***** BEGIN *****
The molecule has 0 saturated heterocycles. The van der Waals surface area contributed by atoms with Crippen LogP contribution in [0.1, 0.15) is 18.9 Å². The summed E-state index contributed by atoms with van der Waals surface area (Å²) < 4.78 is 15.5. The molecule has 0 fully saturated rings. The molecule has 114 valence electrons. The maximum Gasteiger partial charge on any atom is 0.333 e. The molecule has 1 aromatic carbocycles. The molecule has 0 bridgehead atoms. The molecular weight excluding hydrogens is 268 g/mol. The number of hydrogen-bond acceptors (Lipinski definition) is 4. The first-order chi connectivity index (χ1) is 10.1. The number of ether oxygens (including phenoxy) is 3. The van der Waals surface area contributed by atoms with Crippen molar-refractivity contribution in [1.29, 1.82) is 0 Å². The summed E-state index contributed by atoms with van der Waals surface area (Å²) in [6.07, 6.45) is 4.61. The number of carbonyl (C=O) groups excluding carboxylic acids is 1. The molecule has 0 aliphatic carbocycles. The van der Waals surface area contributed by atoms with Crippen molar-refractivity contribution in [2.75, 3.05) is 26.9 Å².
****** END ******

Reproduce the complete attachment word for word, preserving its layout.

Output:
The molecule has 0 saturated heterocycles. The van der Waals surface area contributed by atoms with Crippen LogP contribution in [0.1, 0.15) is 18.9 Å². The summed E-state index contributed by atoms with van der Waals surface area (Å²) < 4.78 is 15.5. The molecule has 0 fully saturated rings. The molecule has 114 valence electrons. The maximum Gasteiger partial charge on any atom is 0.333 e. The molecule has 1 aromatic carbocycles. The molecule has 0 bridgehead atoms. The molecular weight excluding hydrogens is 268 g/mol. The number of hydrogen-bond acceptors (Lipinski definition) is 4. The first-order chi connectivity index (χ1) is 10.1. The number of ether oxygens (including phenoxy) is 3. The van der Waals surface area contributed by atoms with Crippen molar-refractivity contribution in [1.29, 1.82) is 0 Å². The summed E-state index contributed by atoms with van der Waals surface area (Å²) in [6.07, 6.45) is 4.61. The number of carbonyl (C=O) groups excluding carboxylic acids is 1. The molecule has 0 aliphatic carbocycles. The van der Waals surface area contributed by atoms with Crippen molar-refractivity contribution in [2.75, 3.05) is 26.9 Å².